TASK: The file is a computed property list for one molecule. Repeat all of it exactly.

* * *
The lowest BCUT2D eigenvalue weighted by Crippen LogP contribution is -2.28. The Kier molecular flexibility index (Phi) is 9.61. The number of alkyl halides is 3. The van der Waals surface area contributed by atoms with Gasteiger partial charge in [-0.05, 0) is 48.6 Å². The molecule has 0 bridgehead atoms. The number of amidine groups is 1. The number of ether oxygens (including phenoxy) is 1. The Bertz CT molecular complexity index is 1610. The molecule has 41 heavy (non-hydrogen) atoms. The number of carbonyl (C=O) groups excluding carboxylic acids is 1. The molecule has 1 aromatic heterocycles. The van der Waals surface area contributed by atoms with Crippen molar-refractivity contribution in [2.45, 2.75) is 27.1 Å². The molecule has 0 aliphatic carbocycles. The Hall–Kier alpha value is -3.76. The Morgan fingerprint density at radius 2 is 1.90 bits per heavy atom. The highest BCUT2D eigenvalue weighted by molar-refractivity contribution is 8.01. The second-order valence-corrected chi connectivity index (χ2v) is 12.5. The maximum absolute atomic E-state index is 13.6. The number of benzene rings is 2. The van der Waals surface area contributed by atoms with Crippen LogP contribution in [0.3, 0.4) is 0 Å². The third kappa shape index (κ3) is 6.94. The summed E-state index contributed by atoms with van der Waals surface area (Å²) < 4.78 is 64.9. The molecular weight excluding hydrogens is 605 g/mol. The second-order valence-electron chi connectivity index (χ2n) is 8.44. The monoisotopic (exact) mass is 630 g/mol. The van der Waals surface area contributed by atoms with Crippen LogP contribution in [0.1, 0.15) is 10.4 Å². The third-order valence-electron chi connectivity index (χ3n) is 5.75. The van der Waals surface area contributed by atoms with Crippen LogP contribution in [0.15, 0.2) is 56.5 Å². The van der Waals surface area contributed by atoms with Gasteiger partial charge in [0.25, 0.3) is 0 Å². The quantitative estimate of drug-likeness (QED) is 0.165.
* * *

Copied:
The lowest BCUT2D eigenvalue weighted by Crippen LogP contribution is -2.28. The Kier molecular flexibility index (Phi) is 9.61. The number of alkyl halides is 3. The van der Waals surface area contributed by atoms with Gasteiger partial charge in [-0.05, 0) is 48.6 Å². The molecule has 0 bridgehead atoms. The number of amidine groups is 1. The number of ether oxygens (including phenoxy) is 1. The Bertz CT molecular complexity index is 1610. The molecule has 41 heavy (non-hydrogen) atoms. The number of carbonyl (C=O) groups excluding carboxylic acids is 1. The molecule has 1 aromatic heterocycles. The van der Waals surface area contributed by atoms with Crippen molar-refractivity contribution in [2.45, 2.75) is 27.1 Å². The molecule has 0 aliphatic carbocycles. The Hall–Kier alpha value is -3.76. The Morgan fingerprint density at radius 2 is 1.90 bits per heavy atom. The highest BCUT2D eigenvalue weighted by molar-refractivity contribution is 8.01. The second-order valence-corrected chi connectivity index (χ2v) is 12.5. The maximum absolute atomic E-state index is 13.6. The number of benzene rings is 2. The van der Waals surface area contributed by atoms with Crippen LogP contribution in [0.3, 0.4) is 0 Å². The third kappa shape index (κ3) is 6.94. The summed E-state index contributed by atoms with van der Waals surface area (Å²) < 4.78 is 64.9. The molecular weight excluding hydrogens is 605 g/mol. The second-order valence-electron chi connectivity index (χ2n) is 8.44. The monoisotopic (exact) mass is 630 g/mol. The van der Waals surface area contributed by atoms with Crippen LogP contribution in [0.1, 0.15) is 10.4 Å². The third-order valence-electron chi connectivity index (χ3n) is 5.75. The van der Waals surface area contributed by atoms with Crippen LogP contribution in [0.15, 0.2) is 56.5 Å². The van der Waals surface area contributed by atoms with Gasteiger partial charge in [0.25, 0.3) is 0 Å². The quantitative estimate of drug-likeness (QED) is 0.165.